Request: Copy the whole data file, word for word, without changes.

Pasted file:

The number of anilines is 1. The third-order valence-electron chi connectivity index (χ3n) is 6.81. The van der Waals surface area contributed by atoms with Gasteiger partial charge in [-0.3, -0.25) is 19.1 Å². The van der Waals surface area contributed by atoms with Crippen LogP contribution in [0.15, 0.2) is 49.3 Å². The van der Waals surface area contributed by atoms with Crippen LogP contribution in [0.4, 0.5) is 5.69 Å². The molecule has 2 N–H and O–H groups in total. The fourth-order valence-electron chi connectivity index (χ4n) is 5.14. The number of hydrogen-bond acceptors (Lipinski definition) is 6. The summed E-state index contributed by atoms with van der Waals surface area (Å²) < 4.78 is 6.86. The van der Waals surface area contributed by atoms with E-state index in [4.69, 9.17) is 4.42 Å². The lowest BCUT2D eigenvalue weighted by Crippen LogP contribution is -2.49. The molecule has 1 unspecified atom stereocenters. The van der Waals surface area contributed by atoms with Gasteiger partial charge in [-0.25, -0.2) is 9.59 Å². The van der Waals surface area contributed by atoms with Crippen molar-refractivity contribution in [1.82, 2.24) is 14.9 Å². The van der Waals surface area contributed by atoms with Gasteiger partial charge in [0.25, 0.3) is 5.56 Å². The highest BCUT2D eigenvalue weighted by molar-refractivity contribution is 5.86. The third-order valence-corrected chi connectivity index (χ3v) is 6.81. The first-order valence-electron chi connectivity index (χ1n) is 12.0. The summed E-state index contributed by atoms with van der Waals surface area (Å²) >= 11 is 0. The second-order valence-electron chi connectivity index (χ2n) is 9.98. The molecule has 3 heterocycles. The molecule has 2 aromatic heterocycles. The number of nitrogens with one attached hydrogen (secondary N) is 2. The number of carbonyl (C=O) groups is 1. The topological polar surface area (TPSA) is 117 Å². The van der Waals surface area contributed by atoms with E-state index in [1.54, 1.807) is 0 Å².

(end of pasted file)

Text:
The number of anilines is 1. The third-order valence-electron chi connectivity index (χ3n) is 6.81. The van der Waals surface area contributed by atoms with Gasteiger partial charge in [-0.3, -0.25) is 19.1 Å². The van der Waals surface area contributed by atoms with Crippen LogP contribution in [0.15, 0.2) is 49.3 Å². The van der Waals surface area contributed by atoms with Crippen LogP contribution in [0.4, 0.5) is 5.69 Å². The molecule has 2 N–H and O–H groups in total. The fourth-order valence-electron chi connectivity index (χ4n) is 5.14. The number of hydrogen-bond acceptors (Lipinski definition) is 6. The summed E-state index contributed by atoms with van der Waals surface area (Å²) < 4.78 is 6.86. The van der Waals surface area contributed by atoms with E-state index in [4.69, 9.17) is 4.42 Å². The lowest BCUT2D eigenvalue weighted by Crippen LogP contribution is -2.49. The molecule has 1 unspecified atom stereocenters. The van der Waals surface area contributed by atoms with Gasteiger partial charge in [-0.25, -0.2) is 9.59 Å². The van der Waals surface area contributed by atoms with Crippen molar-refractivity contribution in [1.82, 2.24) is 14.9 Å². The van der Waals surface area contributed by atoms with Gasteiger partial charge in [0.25, 0.3) is 5.56 Å². The highest BCUT2D eigenvalue weighted by molar-refractivity contribution is 5.86. The third-order valence-corrected chi connectivity index (χ3v) is 6.81. The first-order valence-electron chi connectivity index (χ1n) is 12.0. The summed E-state index contributed by atoms with van der Waals surface area (Å²) >= 11 is 0. The second-order valence-electron chi connectivity index (χ2n) is 9.98. The molecule has 3 heterocycles. The molecule has 2 aromatic heterocycles. The number of nitrogens with one attached hydrogen (secondary N) is 2. The number of carbonyl (C=O) groups is 1. The topological polar surface area (TPSA) is 117 Å². The van der Waals surface area contributed by atoms with E-state index in [1.54, 1.807) is 0 Å².